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This course provides in-depth training on Camera Raw 7, the Photoshop CS6 component that enables photographers to open and manipulate raw format images. Raw images are minimally processed in the camera; they're effectively the exact data recorded by the camera's sensor. Author Chris Orwig shows you how to control a raw image's appearance—exposure, shadow and highlight detail, color balance, and sharpness—with far more precision than is possible with JPEG images. The course also introduces the new workflow procedures and technical concepts and issues associated with raw content, so that photographers can best leverage this powerful format.
In this movie we're going to convert this portrait that I took the other day to black and white. Yet, before we jump over to our Grayscale panel, we want to become familiar with the colors in the photograph, because if we can identify the colors clearly, we can then take advantage of that in order to change the luminance or the brightness value of the different areas of our picture. And in this picture, I was using natural light. Here I was capturing this image in open shade and you can see that there's some blue in the hat and also a little bit in the background. There's also kind of this magenta or red or a little bit purple background, and then in the face we have a lot of yellows and oranges.
One of the ways that you can become even more familiar with the colors in your image is you can make a saturation adjustment and you can bring up or bring out all the saturation. This won't make your image look good, but it will help you get familiar with the colors. So, sometimes, as you're starting to work with black-and-white conversions, it may be helpful to crank up your saturation all the way. Again, here we can really see these colors in vivid ways. This obviously doesn't look good, yet it helps me know what color is there; it helps me realize, oh, there's a little bit of blue in the background, and gosh, I didn't realize how blue the hat actually is.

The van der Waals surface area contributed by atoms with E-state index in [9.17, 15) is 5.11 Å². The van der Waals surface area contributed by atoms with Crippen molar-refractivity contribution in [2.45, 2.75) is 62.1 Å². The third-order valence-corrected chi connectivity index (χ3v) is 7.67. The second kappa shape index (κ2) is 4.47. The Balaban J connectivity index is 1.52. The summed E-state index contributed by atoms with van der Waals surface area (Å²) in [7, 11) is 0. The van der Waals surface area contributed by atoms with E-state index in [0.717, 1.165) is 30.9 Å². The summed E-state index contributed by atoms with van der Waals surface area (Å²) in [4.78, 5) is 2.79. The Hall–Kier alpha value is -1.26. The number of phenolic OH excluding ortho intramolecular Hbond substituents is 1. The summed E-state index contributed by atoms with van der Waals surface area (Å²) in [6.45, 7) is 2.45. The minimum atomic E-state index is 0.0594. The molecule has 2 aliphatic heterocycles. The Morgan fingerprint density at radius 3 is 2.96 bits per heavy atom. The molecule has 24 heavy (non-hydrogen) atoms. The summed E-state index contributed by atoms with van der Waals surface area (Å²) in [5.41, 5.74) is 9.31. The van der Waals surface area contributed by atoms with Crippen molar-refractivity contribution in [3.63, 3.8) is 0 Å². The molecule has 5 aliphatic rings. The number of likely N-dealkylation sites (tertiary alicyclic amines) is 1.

Next, we can double-click this to set it back to 0 and then we can go to the Grayscale panel. We can go to the Grayscale panel by either clicking on the HSL/Grayscale tab or you can click on the Targeted Adjustment tool and then hold down and select Grayscale Mix. This will convert our image to grayscale with some auto settings. The minute we do that, it's so easy to forget about all of the different colors that we had there in our photograph. So for example, we may forget that the hat was actually blue, but because we kind of focused on that, we now know that we can control the brightness value of that area of the picture.
We can either make that brighter or darker. Also, we remember that background color there. It was kind of purple or magenta, and here you can see how I can darken that up. Let me zoom in on this picture. Here I'm going to zoom in on the face, because on the face what you may have remembered is that there was a lot of yellows and oranges here. If we click this preview off momentarily, we can really see that. We can see that the freckles kind of have a little bit of a darker orange and then the face, it has a bit more yellow. So here if we go back to turn on our preview, we can then control those freckles.
I could darken them, as I'm doing here, and again, this doesn't look very good-- I'm trying to exaggerate so you can see how we can do this--or I can brighten them or lessen them. And you can see how by being aware of the color can help me change the way that I process the photograph. Now, what about the reds? Well, the reds, we could work on the lips there a little bit and a few other areas in our picture. And then of course we have a little bit of yellow as well, and here I just want to brighten that up. And by doing that, it's creating kind of this nice, kind of a bright, clean type of a look. With this black-and-white conversion, it's just a little bit brighter than I'm happy with.